Disney California Adventure park's Grizzly Peak Recreation Area and Airfield have been reset from the Nineties extreme sports era to the vintage time period of the early Sixties. This makes it contemporaneous with Disney's True-Life Adventures films, Humphrey the Bear shorts, and the Golden Age of the Great American Road Trip that brought so many visitors to the National Parks along the newly christened Interstate Highway system.
One could do worse to capture a feel for the period than to watch the True-Life films and Humphrey shorts, as well as Disney's later animal features like Yellowstone Cubs (some of which are specifically referenced in Grizzly Peak as films being shown in the late-night ranger program). Nevertheless, there is a wealth of available material out there, above and beyond one's old family photos. For example, the following Vacation Land U.S.A. program presented by the Ford Motor Company features Yellowstone circa the late Fifties.
Castle Films presents this 1965 short on Grand Teton Country, featuring Pioneer Days at Cheyenne, Wyoming, and Grand Teton and Yellowstone National Parks.
The next travelogue is of Glacier National Park around the early Sixties, this time presented by Great Northern Railway. Clearly they are keen to have guests at their chain of rustic lodges sprinkled throughout the Waterton-Glacier International Peace Park, reached by a ride on a streamlined Great Northern train. But at this time, railway travel was steadily dying out to highway travel.
Here is another take on Glacier National Park in another mid-century travelogue from Great Northern Railway.
This silent film produced by Castle makes a nice virtual tour of the "Grand Loop" through Bryce Canyon, Zion, and the North Rim of the Grand Canyon via Utah Parks Company tour bus. Passengers would disembark the Union Pacific Railway at Cedar City, Utah, stay a night in one of the Hotel El Escalante's 23 rooms, and then hop on the subsidiary company's bus for a round trip through each of the region's great chasms.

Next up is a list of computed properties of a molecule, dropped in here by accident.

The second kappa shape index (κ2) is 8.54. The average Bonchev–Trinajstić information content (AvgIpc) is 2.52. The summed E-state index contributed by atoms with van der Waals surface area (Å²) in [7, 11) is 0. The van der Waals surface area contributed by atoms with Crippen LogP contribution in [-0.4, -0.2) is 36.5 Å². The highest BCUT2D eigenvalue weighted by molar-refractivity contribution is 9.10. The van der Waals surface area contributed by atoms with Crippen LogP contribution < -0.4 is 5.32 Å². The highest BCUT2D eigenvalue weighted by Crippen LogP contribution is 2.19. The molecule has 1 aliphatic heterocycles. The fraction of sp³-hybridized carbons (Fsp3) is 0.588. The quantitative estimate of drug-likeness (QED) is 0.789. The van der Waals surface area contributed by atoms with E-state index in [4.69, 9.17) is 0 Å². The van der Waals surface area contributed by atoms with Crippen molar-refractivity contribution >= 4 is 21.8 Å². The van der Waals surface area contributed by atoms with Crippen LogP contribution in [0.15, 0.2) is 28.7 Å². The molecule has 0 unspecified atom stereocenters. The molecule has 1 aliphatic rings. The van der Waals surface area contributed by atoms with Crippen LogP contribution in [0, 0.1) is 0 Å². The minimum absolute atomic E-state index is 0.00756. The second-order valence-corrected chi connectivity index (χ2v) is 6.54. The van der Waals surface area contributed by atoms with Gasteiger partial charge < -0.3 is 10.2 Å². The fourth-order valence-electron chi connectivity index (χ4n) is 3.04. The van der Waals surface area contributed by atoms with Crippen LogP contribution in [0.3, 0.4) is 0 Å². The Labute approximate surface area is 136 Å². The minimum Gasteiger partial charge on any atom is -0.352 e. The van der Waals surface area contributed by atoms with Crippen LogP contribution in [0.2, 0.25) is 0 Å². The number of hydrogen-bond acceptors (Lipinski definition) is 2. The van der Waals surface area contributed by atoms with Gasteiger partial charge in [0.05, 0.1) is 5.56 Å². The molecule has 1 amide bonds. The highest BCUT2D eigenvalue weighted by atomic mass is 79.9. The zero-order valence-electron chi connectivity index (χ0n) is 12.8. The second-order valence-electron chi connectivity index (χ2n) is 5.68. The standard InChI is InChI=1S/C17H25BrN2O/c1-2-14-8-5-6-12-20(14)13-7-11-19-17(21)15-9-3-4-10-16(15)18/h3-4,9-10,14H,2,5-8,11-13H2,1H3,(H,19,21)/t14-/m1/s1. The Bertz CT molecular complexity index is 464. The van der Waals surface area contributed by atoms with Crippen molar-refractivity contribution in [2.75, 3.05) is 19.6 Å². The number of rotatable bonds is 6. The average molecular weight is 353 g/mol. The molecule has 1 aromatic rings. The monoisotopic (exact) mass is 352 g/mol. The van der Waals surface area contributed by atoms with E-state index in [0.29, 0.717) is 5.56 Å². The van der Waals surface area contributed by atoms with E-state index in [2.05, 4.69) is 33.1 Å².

The following film from 1957 is a promotional film for the Pacific Northwest in general, but pays more than ample attention to Olympic, Mount Rainier and Crater Lake National Parks, and Mount Hood National Forest. The volcanic mountains that shape the geography of this region also shape human life there, from industry to recreation.
More specific than just the National Parks, Grizzly Peak is meant to invoke the Sierra mountains and its parks: Yosemite, Sequoia, and King's Canyon. The following vintage film from the Fifties features Yosemite and is light on footage of the tourists themselves, which isn't so bad.
Of course it's always fun to see how the National Parks Service promoted themselves. There are no scenes of happy tourists in the following video produced by the NPS, but there is lots of vintage footage, some hilariously overzealous narration, and an insight into how Americans perceived their national story in the Fifties.